The Missing Meals Model is based on an estimate of the people at risk of food insecurity. The logic behind the approach is refreshing because it is more holistic. It explicitly includes overall need for food and is easy enough to measure because in the abstract food is an inelastic good. That is, regardless of anything else, people generally need three meals a day to function. The methodology uses inputs from an individual’s ability to buy food for themselves and their families, as well as the more traditional measures of participation in government programs or pounds of food being distributed via food assistance agencies. The model can be used with easily accessible public data (for example, some data sources are American Community Survey; Census 2000 and 2010; wage data from the Bureau of Labor Statistics; and various reports from state departments of health and human services administering SNAP or other food assistance programs) in a standard spreadsheet format with simple calculations, though the spreadsheets can be rather large.

With the Missing Meals Model, need for services can be identified across jurisdictions in a relative sense (due to lower incomes and therefore lower self-provision, lower federal program takeup rates, or lower food pantry provision) in each county, and therefore, what local policy effort may produce more meals. Targets can be created for each method on a county by county level in those areas (such as if summer feeding program take-up rates are very low in one county), and the FBCENC could work with the pantries in those areas to adopt plans on how to close the gap, such as a campaign to advertise the summer feeding program and developing local government support for more feeding stations. Performance measures can be set for the pantries, counties and the FBCENC overall, and meal provision via these different methods can be tracked. Longterm efforts can target employment to increase the number of meals self-provided, medium term efforts could focus on program take-up rates, and short-terms efforts can focus on increasing provision of food pantry goods. All efforts can be done simultaneously.

An alternative method, currently used by Feeding America, is based on estimates of the people actually experiencing food insecurity. National and large regional food assistance organizations are actively testing the missing meals approach, having seen the limitations of previous efforts to plan for future demand. The Feeding America Model involves the use of mathematical forecasting techniques which, while used in a relatively straightforward manner, is likely to be beyond the analytical training of most food bank staff. The assumptions necessary to collect data for both models are critical. Changing something as simple as how the number of clients is tabulated can drastically impact the result of the model.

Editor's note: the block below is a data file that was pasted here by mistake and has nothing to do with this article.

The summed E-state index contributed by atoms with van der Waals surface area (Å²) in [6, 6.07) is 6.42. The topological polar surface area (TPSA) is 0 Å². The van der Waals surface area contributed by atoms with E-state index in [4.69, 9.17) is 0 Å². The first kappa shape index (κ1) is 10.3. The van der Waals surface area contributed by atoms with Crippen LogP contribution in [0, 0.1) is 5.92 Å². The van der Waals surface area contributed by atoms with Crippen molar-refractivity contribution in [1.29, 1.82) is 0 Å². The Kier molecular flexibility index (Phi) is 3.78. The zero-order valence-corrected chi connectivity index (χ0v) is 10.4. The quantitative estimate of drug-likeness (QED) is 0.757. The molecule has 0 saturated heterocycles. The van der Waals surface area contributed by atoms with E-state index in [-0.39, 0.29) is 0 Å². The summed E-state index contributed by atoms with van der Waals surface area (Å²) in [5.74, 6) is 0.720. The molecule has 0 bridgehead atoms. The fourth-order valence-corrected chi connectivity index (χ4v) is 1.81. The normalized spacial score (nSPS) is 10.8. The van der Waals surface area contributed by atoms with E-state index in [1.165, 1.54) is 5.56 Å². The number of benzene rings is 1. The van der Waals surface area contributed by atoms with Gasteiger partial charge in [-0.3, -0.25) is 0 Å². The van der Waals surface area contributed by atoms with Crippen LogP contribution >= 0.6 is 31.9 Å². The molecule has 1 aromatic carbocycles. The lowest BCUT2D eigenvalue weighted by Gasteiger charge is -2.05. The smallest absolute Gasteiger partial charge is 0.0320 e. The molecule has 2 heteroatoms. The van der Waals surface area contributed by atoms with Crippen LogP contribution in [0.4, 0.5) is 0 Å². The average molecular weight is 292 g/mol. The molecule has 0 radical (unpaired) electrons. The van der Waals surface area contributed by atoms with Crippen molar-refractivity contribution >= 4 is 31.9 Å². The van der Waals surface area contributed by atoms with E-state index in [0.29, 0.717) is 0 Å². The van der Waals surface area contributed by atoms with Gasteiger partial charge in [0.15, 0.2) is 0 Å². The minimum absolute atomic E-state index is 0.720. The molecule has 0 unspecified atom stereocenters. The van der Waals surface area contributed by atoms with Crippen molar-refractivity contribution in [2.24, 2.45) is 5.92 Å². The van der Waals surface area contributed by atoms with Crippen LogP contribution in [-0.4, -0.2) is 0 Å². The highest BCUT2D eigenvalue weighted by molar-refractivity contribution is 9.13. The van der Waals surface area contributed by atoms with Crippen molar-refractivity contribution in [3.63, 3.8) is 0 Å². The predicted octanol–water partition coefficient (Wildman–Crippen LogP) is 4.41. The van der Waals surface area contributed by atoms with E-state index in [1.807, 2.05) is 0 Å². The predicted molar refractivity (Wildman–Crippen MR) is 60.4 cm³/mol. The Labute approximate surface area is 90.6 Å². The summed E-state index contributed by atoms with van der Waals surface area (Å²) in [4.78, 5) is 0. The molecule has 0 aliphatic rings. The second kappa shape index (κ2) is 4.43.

For example, when household income was used to estimate the number of clients needing food assistance, a problem arose. Poverty thresholds are determined by age and household size. Average household size in the United States was about 2.6 people in 2011 varying from about 2.15 (District of Columbia) to 3.13 (Utah) (Census, 2011). The number of people is used in combination with age to determine the poverty threshold, a common measure representing what a family needs to survive. Age data are available so that one might learn how many households had people less than 18 years old, seniors, or other stratifications. The income data are grouped by the U.S. Census Bureau in increments of $5,000 for households earning less than $54,999 per year. The problem is that entitlement programs like SNAP use the poverty line to qualify households for services. Households with more than the poverty threshold can qualify, based on a complicated formula. In North Carolina, for example, some households making as much as 200% of the poverty threshold can be eligible for food stamps. As a result, the income level at which a household needs food assistance can vary and often falls in the middle of an income band. Some income groups, especially those in the lower strata ($25,000 or less) are always food insecure while other households at risk for food insecurity are not actually food insecure (Nord & Brent, 2002). To use the entire population for all income bands that might qualify for public food assistance would lead to an over estimation of need while excluding higher income strata is too conservative. That is, the models are very sensitive to the assumptions, data, and may be biased.